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Jackson County property assessments 'trampled' on rights of residents, Missouri Auditor says

A row of tidy, wood-frame, multi-story houses line a neighborhood street. Large trees can be seen around the edges of the photo.
Carlos Moreno / KCUR 89.3
KCUR 89.3
The Missouri State Auditor says up to 200,000 property owners in Jackson County were victims of a severely flawed reassessment process.

In a scathing preliminary audit released Monday, Missouri State Auditor Scott Fitzpatrick said that up to 200,00 Jackson County taxpayers were victims of a reassessment that "violated state statute and trampled on their rights."

Calling the reassessment process in Jackson County "flawed and inadequate," Republican Missouri State Auditor Scott Fitzpatrick Monday released the preliminary results of his scathing audit of the county’s assessment department.

Fitzpatrick didn’t hold back when describing the numerous problems his office found in the assessment process: “Our initial work has identified deficiencies and non-compliance with state law," Fitzpatrick said. "That's led us to believe that as many as 200,000 Jackson County taxpayers have been victims of an assessment process that violated state statute and trampled on their rights."

Jackson County Assessor Gail McCann Beatty said her office is reviewing the findings.

Fitzpatrick called on the county to invalidate all reassessments that increased a property's assessed value by more than 15%, the hike needed to trigger an interior inspection of the property.

According to his preliminary report, taxpayers whose property values increased by that amount were not properly notified of their right to an in-person interior inspection.

Fitzpatrick’s office discovered that tens of thousands of letters to taxpayers whose property increased in value by that amount never got mailed, "due to the excessive demand this would have put on department officials and resources," according to the audit.

Fitzpatrick said the lack of in-person interior inspections will be a focus as the audit continues.

It’s highly unusual for a state auditor to release the results of an audit before it’s completed. But Fitzpatrick told reporters Monday that time was of the essence, since property taxes must be paid by December 31.

"If I were in your shoes and I felt that my assessment was unfair, I would pay my taxes under protest and then plan to pursue the remedies available to me by law," Fitzpatrick said. That includes an appeal to the State Tax Commission.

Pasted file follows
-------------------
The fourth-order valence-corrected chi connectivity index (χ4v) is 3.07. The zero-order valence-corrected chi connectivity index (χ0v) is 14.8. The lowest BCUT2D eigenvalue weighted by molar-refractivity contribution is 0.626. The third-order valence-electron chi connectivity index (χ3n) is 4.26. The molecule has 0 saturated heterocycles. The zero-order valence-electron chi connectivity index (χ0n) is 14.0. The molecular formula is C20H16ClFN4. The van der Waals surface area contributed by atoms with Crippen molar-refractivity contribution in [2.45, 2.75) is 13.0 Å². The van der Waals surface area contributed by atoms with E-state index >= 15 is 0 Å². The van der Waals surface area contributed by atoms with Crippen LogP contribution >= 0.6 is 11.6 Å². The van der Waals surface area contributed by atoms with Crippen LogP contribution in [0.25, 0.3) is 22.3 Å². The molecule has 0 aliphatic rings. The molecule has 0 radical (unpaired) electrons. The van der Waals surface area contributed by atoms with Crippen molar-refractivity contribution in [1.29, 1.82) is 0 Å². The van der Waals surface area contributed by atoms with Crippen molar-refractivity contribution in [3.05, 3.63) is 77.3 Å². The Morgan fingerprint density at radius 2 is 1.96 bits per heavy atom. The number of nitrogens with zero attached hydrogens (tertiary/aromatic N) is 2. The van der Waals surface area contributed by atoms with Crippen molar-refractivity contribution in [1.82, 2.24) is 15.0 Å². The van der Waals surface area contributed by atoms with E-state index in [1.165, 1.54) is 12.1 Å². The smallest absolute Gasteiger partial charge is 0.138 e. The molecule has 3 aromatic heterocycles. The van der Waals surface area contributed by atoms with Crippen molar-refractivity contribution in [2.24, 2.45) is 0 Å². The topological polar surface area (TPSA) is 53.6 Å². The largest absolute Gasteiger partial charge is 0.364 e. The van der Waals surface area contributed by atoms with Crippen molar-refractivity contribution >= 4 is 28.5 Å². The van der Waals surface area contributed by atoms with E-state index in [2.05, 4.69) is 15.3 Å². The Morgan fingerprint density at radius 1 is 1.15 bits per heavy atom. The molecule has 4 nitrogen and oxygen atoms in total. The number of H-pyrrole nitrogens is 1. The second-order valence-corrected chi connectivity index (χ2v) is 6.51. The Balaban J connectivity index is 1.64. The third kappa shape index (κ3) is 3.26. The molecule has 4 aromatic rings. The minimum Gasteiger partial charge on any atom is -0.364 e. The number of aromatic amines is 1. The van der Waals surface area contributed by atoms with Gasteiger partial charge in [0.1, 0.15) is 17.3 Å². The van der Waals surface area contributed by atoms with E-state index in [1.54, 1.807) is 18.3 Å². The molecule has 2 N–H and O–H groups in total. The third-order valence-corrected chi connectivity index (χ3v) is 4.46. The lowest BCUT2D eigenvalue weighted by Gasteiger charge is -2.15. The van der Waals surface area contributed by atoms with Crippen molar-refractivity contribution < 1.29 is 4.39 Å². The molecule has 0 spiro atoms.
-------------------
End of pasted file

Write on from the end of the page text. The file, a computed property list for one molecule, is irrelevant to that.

Following the release of the preliminary report Monday, Jackson County Legislator Sean Smith called for an emergency meeting of the Jackson County legislature so it can recommend that the Board of Equalization take the advice of the auditor and invalidate reassessments over 15%. Smith, a Republican is running for Congress in 2024.

"The unlawful reassessment that has placed a massive financial and emotional hardship on so many Jackson County residents must be immediately corrected," Smith said in a statement. "I am disappointed that these issues which were first highlighted months ago haven't yet been resolved."

Former Board of Equalization member Preston Smith, who represented the Blue Springs School District for 14 years and has been a severe critic of the Assessment Department since at least 2019, called the auditor's report an "earthquake."

Smith said his own data suggests up to 50,000 property owners were not notified by mail that their assessed valuation was increasing, but they did receive their tax bills.

"Somehow (the bills) found their way to those people and the notices didn't. Imagine that," he said.

Even the letters that did get mailed were deficient, according to the audit. They did not include a date, leaving taxpayers with no idea how close they were to the 30-day window to file an appeal. Some letters were sent so close to the appeal deadline that it would be almost impossible to file an appeal with updated information from an inspection.

"The notices that were sent out were, in our conclusion, they were legally deficient," Fitzpatrick said. He called the errors a competency issue. "You think you would want to make sure that the notices that are being sent out do hit the requirements of the state statute," he said.

Monday’s report is latest black eye for the Jackson County Assessment Department. In September, Lee's Summit and Independence sued the county alleging County Executive Frank White and McCann Beatty "fail and refuse their clear and unconditional duty to assess real property taxes in Jackson County in the way required by Missouri law," according to the lawsuit. A hearing is set for January 5.

In July, the State Tax Commission ruled against the county in an assessment dispute with the former owners of the County Club Plaza. A hearing officer ruled the county overvalued 20 Plaza properties by 38%. If that ruling is upheld on an expected appeal, taxing districts — including Kansas City Public Schools — would be forced to refund the owners of the Plaza millions of dollars.

Late Monday, McCann Beatty said in a statement that the Auditor’s findings are being “carefully reviewed and thoroughly analyzed.” But she also said her office believes there are mistakes in the preliminary findings, especially around when physical inspections are required. McCann Beatty also said her office remains “actively engaged with the auditors.”

Fitzpatrick said the county is fully cooperating with the audit. The audit was requested by the county Legislature after Fitzpatrick said his office received complaints about the reassessment.

Updated: December 18, 2023 at 5:38 PM CST
This story was updated with a response from the Jackson County Assessor.
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